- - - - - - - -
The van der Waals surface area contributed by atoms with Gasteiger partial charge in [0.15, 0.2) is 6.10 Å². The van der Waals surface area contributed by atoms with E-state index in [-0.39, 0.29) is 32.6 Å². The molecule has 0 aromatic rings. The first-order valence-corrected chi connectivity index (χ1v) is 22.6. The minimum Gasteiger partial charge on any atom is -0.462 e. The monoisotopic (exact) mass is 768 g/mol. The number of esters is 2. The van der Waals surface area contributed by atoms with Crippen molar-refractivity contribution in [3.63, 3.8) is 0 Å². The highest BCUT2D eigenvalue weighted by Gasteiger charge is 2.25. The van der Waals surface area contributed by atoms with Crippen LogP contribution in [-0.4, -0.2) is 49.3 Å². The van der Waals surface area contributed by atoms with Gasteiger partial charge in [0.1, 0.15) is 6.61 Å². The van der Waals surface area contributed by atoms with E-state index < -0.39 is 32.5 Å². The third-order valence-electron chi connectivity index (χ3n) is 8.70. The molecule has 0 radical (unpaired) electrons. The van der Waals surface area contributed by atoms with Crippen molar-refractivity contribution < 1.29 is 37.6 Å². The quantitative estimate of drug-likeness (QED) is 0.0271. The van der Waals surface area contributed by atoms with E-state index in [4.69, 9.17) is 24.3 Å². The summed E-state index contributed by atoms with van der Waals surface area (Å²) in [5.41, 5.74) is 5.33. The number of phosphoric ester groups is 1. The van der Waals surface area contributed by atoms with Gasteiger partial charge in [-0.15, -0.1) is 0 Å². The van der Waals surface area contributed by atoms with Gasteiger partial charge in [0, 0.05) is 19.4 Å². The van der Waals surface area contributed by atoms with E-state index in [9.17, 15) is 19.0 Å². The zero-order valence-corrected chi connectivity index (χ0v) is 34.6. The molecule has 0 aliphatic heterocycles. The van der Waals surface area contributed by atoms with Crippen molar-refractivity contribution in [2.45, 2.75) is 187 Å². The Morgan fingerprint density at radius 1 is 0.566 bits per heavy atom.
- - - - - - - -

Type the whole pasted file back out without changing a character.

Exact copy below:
The van der Waals surface area contributed by atoms with Gasteiger partial charge in [0.15, 0.2) is 6.10 Å². The van der Waals surface area contributed by atoms with E-state index in [-0.39, 0.29) is 32.6 Å². The molecule has 0 aromatic rings. The first-order valence-corrected chi connectivity index (χ1v) is 22.6. The minimum Gasteiger partial charge on any atom is -0.462 e. The monoisotopic (exact) mass is 768 g/mol. The number of esters is 2. The van der Waals surface area contributed by atoms with Crippen molar-refractivity contribution in [3.63, 3.8) is 0 Å². The highest BCUT2D eigenvalue weighted by Gasteiger charge is 2.25. The van der Waals surface area contributed by atoms with Crippen LogP contribution in [-0.4, -0.2) is 49.3 Å². The van der Waals surface area contributed by atoms with Gasteiger partial charge in [0.1, 0.15) is 6.61 Å². The van der Waals surface area contributed by atoms with E-state index < -0.39 is 32.5 Å². The third-order valence-electron chi connectivity index (χ3n) is 8.70. The molecule has 0 radical (unpaired) electrons. The van der Waals surface area contributed by atoms with Crippen molar-refractivity contribution < 1.29 is 37.6 Å². The quantitative estimate of drug-likeness (QED) is 0.0271. The van der Waals surface area contributed by atoms with E-state index in [4.69, 9.17) is 24.3 Å². The summed E-state index contributed by atoms with van der Waals surface area (Å²) in [5.41, 5.74) is 5.33. The number of phosphoric ester groups is 1. The van der Waals surface area contributed by atoms with Gasteiger partial charge in [-0.15, -0.1) is 0 Å². The van der Waals surface area contributed by atoms with Gasteiger partial charge in [0, 0.05) is 19.4 Å². The van der Waals surface area contributed by atoms with E-state index in [9.17, 15) is 19.0 Å². The zero-order valence-corrected chi connectivity index (χ0v) is 34.6. The molecule has 0 aliphatic heterocycles. The van der Waals surface area contributed by atoms with Crippen molar-refractivity contribution in [2.45, 2.75) is 187 Å². The Morgan fingerprint density at radius 1 is 0.566 bits per heavy atom.